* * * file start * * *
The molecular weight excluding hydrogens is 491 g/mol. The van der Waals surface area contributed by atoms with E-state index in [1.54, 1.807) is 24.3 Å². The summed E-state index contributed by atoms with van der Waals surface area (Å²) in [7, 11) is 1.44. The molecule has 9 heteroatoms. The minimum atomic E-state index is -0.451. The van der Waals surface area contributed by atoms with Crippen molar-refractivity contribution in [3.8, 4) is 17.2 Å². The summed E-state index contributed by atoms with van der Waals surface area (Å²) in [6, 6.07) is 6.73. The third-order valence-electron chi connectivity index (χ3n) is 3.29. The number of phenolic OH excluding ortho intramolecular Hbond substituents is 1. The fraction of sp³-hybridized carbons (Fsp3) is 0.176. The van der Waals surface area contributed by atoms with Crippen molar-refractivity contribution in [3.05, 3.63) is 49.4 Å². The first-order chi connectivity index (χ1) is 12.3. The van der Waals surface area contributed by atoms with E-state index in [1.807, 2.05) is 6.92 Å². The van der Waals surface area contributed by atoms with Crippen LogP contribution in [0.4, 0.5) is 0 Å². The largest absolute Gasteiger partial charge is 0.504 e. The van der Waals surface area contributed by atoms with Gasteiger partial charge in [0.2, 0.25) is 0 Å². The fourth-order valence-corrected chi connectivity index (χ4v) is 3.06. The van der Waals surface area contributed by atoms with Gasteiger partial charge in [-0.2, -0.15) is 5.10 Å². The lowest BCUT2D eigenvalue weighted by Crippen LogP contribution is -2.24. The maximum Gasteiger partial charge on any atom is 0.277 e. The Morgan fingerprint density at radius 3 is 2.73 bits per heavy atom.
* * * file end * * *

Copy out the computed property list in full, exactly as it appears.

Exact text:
The molecular weight excluding hydrogens is 491 g/mol. The van der Waals surface area contributed by atoms with E-state index in [1.54, 1.807) is 24.3 Å². The summed E-state index contributed by atoms with van der Waals surface area (Å²) in [7, 11) is 1.44. The molecule has 9 heteroatoms. The minimum atomic E-state index is -0.451. The van der Waals surface area contributed by atoms with Crippen molar-refractivity contribution in [3.8, 4) is 17.2 Å². The summed E-state index contributed by atoms with van der Waals surface area (Å²) in [6, 6.07) is 6.73. The third-order valence-electron chi connectivity index (χ3n) is 3.29. The number of phenolic OH excluding ortho intramolecular Hbond substituents is 1. The fraction of sp³-hybridized carbons (Fsp3) is 0.176. The van der Waals surface area contributed by atoms with Crippen molar-refractivity contribution in [3.05, 3.63) is 49.4 Å². The first-order chi connectivity index (χ1) is 12.3. The van der Waals surface area contributed by atoms with E-state index in [1.807, 2.05) is 6.92 Å². The van der Waals surface area contributed by atoms with Crippen LogP contribution in [0.4, 0.5) is 0 Å². The largest absolute Gasteiger partial charge is 0.504 e. The van der Waals surface area contributed by atoms with Gasteiger partial charge in [0.2, 0.25) is 0 Å². The fourth-order valence-corrected chi connectivity index (χ4v) is 3.06. The van der Waals surface area contributed by atoms with Gasteiger partial charge in [-0.2, -0.15) is 5.10 Å². The lowest BCUT2D eigenvalue weighted by Crippen LogP contribution is -2.24. The maximum Gasteiger partial charge on any atom is 0.277 e. The Morgan fingerprint density at radius 3 is 2.73 bits per heavy atom.